What we did not account for was the extra supplies for a second dog. For example, we had two bowls, one for water and one for food. But then we started researching water bowls for two dogs. Eventually we decided on a fountain watering system that cleaned the water and was big enough for two dogs to share. Cha-ching: another $89 dollars unaccounted for. (Although they do quite enjoy the running water).

Pet Insurance

After our first trip to the vet, we started talking about whether pet insurance was necessary. With Lenny’s young age and clean bill of health, if we wanted to get pet insurance, now would be the time.

Ultimately, we decided that his breed did not have any major health issues that could potentially arise, there was not a true need to pet insurance. Ideally, we really liked the concept of “Pet Wellness” where your pet insurance covered for routine exams. In this case, having pet insurance would be very similar to having health insurance. But for wellness and emergency health issues, we were looking at over $70 a month. And that is assuming that something was going to happen.

One of the only budgeting techniques we did do, was each month, set aside money in another savings account that was automated to build a little emergency fund for Lenny in case he needed it. We set aside $40 a month so by the end of year, he would have roughly $450 set aside for emergencies, but really to pay the average $250 a year in vet bills.

Cha-ching: another $450 dollars discussed but not pre-budgeted for.

Vet Bills

We took Lenny to his initial adoption vet appointment which was $25, not bad at all. Luckily, he was in good health and had most of his work up already completed. He needed a few more shots and of course, being younger, he would have more frequent check ups than a mature dog.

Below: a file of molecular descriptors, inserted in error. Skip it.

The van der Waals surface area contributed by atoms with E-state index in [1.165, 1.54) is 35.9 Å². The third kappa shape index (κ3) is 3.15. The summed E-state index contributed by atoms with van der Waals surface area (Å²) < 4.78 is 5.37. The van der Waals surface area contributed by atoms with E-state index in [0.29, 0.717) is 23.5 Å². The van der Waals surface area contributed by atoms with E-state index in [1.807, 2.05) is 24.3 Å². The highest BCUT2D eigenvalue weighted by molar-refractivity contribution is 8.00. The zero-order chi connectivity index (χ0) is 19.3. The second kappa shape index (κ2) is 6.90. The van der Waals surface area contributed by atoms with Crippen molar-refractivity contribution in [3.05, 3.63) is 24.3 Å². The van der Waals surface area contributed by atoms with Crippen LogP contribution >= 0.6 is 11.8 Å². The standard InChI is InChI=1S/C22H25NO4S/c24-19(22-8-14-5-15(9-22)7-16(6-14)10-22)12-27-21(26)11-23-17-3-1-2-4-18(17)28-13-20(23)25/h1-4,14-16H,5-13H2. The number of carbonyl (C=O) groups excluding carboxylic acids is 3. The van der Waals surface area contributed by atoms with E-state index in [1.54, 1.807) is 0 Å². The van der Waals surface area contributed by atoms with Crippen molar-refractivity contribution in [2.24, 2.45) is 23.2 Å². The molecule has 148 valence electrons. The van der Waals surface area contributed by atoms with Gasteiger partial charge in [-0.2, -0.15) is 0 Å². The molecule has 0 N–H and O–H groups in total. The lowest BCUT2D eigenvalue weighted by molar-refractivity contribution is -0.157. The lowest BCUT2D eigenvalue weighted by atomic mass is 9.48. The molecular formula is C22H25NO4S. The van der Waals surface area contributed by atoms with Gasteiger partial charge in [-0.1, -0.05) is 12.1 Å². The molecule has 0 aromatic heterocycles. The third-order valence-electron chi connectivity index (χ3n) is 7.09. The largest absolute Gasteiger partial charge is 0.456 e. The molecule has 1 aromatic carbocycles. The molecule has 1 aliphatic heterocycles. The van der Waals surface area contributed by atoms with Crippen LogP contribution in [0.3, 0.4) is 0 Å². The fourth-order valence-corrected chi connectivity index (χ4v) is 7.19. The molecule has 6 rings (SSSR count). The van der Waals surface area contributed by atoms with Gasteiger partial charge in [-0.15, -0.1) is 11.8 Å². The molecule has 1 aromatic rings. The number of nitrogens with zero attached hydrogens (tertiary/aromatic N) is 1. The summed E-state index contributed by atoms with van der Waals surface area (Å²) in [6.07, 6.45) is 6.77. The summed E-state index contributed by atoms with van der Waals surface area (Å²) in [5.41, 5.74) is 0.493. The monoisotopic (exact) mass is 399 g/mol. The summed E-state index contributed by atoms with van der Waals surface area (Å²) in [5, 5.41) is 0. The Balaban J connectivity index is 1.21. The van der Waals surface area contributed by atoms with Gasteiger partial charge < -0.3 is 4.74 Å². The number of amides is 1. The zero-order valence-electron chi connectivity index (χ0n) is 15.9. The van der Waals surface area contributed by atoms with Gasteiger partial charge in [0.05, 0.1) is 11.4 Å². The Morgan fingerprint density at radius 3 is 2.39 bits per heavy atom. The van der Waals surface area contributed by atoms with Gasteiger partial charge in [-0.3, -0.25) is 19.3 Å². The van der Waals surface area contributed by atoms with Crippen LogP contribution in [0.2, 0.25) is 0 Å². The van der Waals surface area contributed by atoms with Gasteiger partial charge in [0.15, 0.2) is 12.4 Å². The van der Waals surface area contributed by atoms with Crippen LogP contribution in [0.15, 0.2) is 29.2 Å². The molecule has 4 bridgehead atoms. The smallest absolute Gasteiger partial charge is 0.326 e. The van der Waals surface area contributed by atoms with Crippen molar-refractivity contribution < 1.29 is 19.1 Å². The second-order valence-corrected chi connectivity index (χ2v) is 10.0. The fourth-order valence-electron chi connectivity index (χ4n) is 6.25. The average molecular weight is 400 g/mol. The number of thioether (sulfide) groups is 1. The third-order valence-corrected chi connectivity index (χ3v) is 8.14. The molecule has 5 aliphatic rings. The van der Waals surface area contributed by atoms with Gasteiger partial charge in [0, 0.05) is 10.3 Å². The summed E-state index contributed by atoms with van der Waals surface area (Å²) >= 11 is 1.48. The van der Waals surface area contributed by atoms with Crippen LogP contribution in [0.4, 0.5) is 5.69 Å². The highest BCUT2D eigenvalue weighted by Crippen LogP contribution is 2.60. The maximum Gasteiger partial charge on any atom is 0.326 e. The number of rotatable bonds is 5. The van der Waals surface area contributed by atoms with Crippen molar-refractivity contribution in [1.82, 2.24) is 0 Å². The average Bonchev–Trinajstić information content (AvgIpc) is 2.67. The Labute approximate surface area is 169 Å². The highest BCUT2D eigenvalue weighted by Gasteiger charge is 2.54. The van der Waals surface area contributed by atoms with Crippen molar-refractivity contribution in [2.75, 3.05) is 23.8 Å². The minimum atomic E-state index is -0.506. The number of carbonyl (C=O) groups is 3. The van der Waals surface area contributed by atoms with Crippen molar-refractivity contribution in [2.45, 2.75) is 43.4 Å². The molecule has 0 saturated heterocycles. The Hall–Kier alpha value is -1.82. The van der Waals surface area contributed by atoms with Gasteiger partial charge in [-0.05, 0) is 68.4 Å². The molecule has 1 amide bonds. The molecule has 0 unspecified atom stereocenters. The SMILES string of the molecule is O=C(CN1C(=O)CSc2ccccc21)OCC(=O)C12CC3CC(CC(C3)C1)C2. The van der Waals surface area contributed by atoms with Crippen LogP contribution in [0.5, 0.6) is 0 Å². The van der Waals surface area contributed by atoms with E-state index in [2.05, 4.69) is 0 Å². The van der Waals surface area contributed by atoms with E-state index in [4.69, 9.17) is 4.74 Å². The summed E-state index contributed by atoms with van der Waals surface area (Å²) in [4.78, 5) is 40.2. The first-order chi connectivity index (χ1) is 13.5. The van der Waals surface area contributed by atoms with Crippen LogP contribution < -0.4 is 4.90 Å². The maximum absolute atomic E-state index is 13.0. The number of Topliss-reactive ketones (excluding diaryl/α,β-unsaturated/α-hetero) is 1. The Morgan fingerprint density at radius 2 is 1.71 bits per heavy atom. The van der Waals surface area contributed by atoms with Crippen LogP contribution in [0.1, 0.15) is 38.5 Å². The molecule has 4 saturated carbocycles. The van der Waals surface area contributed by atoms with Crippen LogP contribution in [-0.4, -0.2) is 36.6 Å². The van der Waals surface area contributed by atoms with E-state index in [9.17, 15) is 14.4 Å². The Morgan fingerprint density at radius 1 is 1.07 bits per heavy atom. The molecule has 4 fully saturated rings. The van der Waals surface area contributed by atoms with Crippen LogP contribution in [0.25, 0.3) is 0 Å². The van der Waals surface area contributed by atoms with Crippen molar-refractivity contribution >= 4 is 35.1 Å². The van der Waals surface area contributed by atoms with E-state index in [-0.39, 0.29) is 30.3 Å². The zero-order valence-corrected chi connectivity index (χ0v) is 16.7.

Cha-ching: another $100 dollars we did not take into consideration for.

Puppy Supplies and Treats

And here is where the whammy set in… TOYS! With a 5 month old, we did not do the research on his chewing habits. We figured the amount of current toys we had could suffice, but Lenny was losing teeth and needed softer chew toys. And of course, we had BarkBox for our current dog (~$200 a year) and wanted to get him one as well. Overall, you just want to spoil your dog, right? We should’ve anticipated how MUCH love via toys, Lenny would enjoy.

Cha-ching: another $200 dollars unaccounted for.

Obedience and Training Classes

With a Belgian Malinois, we knew going through obedience school would be necessary. We thought it would be cool if he went through working dog or agility classes as well. We found a trainer that had worked with his breed and did an initial evaluation – $25. We liked what we had heard and saw and signed him up. We did not stop to talk about long term costs of schooling. Initial puppy classes are usually $100-$200 which we did have built into our budget, but we did not anticipate having a specialty trainer with private and group classes and a total cost of $1500! Ah! But at least our dog will be trained, right?

Cha-ching: another $1200 dollars unaccounted for.

Overall, we love our second dog and clearly spoil him silly, like most pet owners. We definitely learned along the way that having a pet can be very costly, even when you discuss initial costs up front. We should have had the money saved up already in an account special for our dog, but we didn’t so we are using credit cards (the frequent flyer miles for those training classes will be nice) and changing our spending habits for ourselves slightly. I would say that the next time we will be more prepared, but I do not think we are getting a third dog anytime soon. Good learnings though, regardless. If anything, reflection on recent purchases is always something you should do and do it frequently.